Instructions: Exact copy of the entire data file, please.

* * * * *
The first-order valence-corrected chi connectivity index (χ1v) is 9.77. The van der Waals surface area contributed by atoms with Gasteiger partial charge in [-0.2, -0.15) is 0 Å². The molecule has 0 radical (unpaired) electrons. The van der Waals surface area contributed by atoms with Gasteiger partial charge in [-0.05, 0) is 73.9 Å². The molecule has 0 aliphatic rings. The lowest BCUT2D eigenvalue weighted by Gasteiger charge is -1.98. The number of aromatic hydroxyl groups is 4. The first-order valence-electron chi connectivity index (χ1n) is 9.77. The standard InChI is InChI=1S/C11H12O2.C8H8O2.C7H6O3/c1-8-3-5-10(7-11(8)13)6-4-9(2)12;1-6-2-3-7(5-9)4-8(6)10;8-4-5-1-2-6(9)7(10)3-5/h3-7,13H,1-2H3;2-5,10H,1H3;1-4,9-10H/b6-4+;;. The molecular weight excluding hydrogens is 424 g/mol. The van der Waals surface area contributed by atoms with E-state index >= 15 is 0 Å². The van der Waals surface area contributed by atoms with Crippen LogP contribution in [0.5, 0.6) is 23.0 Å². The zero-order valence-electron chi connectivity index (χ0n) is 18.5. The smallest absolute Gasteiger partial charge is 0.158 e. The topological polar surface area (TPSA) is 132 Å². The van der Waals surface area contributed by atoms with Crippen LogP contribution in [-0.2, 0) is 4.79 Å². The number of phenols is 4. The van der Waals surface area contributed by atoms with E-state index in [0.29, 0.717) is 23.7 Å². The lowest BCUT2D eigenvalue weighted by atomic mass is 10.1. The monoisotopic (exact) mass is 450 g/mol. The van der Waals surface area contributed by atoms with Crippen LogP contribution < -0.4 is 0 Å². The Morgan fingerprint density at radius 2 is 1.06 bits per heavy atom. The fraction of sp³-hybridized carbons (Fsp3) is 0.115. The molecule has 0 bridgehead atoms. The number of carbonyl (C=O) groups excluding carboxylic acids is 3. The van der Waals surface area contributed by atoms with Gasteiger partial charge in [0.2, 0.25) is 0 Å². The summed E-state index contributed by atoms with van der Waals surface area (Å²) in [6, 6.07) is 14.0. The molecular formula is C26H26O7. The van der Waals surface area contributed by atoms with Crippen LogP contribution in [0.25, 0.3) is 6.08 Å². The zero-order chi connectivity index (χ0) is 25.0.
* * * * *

The first-order valence-corrected chi connectivity index (χ1v) is 9.77. The van der Waals surface area contributed by atoms with Gasteiger partial charge in [-0.2, -0.15) is 0 Å². The molecule has 0 radical (unpaired) electrons. The van der Waals surface area contributed by atoms with Gasteiger partial charge in [-0.05, 0) is 73.9 Å². The molecule has 0 aliphatic rings. The lowest BCUT2D eigenvalue weighted by Gasteiger charge is -1.98. The number of aromatic hydroxyl groups is 4. The first-order valence-electron chi connectivity index (χ1n) is 9.77. The standard InChI is InChI=1S/C11H12O2.C8H8O2.C7H6O3/c1-8-3-5-10(7-11(8)13)6-4-9(2)12;1-6-2-3-7(5-9)4-8(6)10;8-4-5-1-2-6(9)7(10)3-5/h3-7,13H,1-2H3;2-5,10H,1H3;1-4,9-10H/b6-4+;;. The molecular weight excluding hydrogens is 424 g/mol. The van der Waals surface area contributed by atoms with E-state index >= 15 is 0 Å². The van der Waals surface area contributed by atoms with Crippen LogP contribution in [0.5, 0.6) is 23.0 Å². The zero-order valence-electron chi connectivity index (χ0n) is 18.5. The smallest absolute Gasteiger partial charge is 0.158 e. The topological polar surface area (TPSA) is 132 Å². The van der Waals surface area contributed by atoms with Crippen LogP contribution in [-0.2, 0) is 4.79 Å². The number of phenols is 4. The van der Waals surface area contributed by atoms with E-state index in [0.29, 0.717) is 23.7 Å². The lowest BCUT2D eigenvalue weighted by atomic mass is 10.1. The monoisotopic (exact) mass is 450 g/mol. The van der Waals surface area contributed by atoms with Crippen LogP contribution < -0.4 is 0 Å². The Morgan fingerprint density at radius 2 is 1.06 bits per heavy atom. The fraction of sp³-hybridized carbons (Fsp3) is 0.115. The molecule has 0 bridgehead atoms. The number of carbonyl (C=O) groups excluding carboxylic acids is 3. The van der Waals surface area contributed by atoms with Gasteiger partial charge in [0.2, 0.25) is 0 Å². The summed E-state index contributed by atoms with van der Waals surface area (Å²) in [6, 6.07) is 14.0. The molecular formula is C26H26O7. The van der Waals surface area contributed by atoms with Crippen LogP contribution in [0.25, 0.3) is 6.08 Å². The zero-order chi connectivity index (χ0) is 25.0.